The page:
ISRF EARLY CAREER FELLOW 2014-16
Dominant accounts of resistance to “neoliberal globalization” too often read resistance off theories of global order or presume situated struggles to be manifestations of a global resisting subject. Comparatively little attention has been paid to the variegated texture of dissent, or to how anti-systemic struggles are routinely nullified – drawn into the very processes of order-building they profess to contest – through a nexus of interventions organized around apparently emancipatory values. This project seeks to establish a deeper understanding of what is at stake in the interplay between anti-systemic struggles and the more widely-dispersed modes of political control that may be directed toward and through practices of dissent.
In particular, it will explore how specifically neoliberal strategies of control inscribe certain types of dissenting subjects and practices, closing political space and cementing dispossession in the name of economic necessity. It is the thesis of this project that such an investigation requires a novel approach. Driven by a concern with the limitations of disciplinary problematics for understanding the political stakes of actual practices of resistance, the project seeks to develop an analytic that involves theorizing through attention to practices of struggle themselves. This will imply very situated work, engaging with the politics of singular struggles through ethnographic methods while simultaneously disengaging in order to undertake a critical, genealogical analysis of wider modes of thought and practice at play in intersecting strategies of discipline and dissent. Extending the focus of previous research, which has explored how peasant and worker struggles in Colombia have been neutralized through abstract notions of rights and absorbed into discourses of corporate responsibility, the proposed project will address a broader range of struggles articulated around rights, territory and nature in the context of extractive and agroindustrial megaprojects.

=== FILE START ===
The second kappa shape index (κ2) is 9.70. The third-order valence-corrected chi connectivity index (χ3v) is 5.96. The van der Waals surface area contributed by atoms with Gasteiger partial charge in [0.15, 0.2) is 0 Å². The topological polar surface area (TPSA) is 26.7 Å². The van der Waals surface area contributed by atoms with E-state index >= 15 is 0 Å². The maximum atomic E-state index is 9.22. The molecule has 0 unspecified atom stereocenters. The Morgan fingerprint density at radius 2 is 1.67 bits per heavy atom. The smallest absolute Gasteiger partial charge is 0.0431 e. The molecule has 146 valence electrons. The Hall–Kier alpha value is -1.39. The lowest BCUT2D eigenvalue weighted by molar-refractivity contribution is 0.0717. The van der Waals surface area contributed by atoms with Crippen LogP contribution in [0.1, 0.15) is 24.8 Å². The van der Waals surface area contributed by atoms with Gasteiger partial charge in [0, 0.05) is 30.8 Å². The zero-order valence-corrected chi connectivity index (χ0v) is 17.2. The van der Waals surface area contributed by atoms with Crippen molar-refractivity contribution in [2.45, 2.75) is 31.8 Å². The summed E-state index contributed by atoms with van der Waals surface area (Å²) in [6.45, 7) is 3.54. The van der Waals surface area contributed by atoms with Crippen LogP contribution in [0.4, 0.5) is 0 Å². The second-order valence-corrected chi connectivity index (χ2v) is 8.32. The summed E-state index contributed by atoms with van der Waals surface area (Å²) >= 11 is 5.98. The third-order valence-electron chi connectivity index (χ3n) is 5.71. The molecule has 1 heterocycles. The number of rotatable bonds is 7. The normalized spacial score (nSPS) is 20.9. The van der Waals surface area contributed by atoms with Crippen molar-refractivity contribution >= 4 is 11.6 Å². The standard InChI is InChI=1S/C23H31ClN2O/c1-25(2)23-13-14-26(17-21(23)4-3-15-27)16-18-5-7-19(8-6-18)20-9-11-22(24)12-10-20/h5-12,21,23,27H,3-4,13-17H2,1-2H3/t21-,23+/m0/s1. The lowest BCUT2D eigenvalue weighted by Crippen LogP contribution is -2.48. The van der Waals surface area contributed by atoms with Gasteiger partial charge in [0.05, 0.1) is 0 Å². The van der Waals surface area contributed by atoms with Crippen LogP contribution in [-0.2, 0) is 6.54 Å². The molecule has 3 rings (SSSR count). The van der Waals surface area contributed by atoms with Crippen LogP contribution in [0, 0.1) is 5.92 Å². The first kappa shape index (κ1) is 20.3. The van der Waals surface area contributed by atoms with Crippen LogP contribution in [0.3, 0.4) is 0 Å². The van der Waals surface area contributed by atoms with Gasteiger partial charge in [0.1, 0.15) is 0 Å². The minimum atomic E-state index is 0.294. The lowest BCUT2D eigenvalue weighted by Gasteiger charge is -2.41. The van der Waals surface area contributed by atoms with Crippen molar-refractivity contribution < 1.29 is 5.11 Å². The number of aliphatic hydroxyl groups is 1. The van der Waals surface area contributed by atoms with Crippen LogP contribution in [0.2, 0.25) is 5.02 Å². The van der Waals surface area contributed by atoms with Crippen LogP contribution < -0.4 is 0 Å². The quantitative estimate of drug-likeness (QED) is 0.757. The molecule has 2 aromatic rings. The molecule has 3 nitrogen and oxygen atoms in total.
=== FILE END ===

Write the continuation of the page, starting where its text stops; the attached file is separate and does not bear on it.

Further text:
Lara Montesinos Coleman holds an undergraduate degree in Philosophy and Theology from the University of Oxford (2000) and MScs in International Relations (2003) and Research Methods (2005), from the University of Bristol, where she also completed my PhD (2011). She joined the International Relations Department at Sussex in 2012.
Her research, which lies at the intersections between IR, anthropology and political philosophy, revolves around four main themes: dissent and resistance, the politics of knowledge, feminist theory, and the political sociology of development and violence.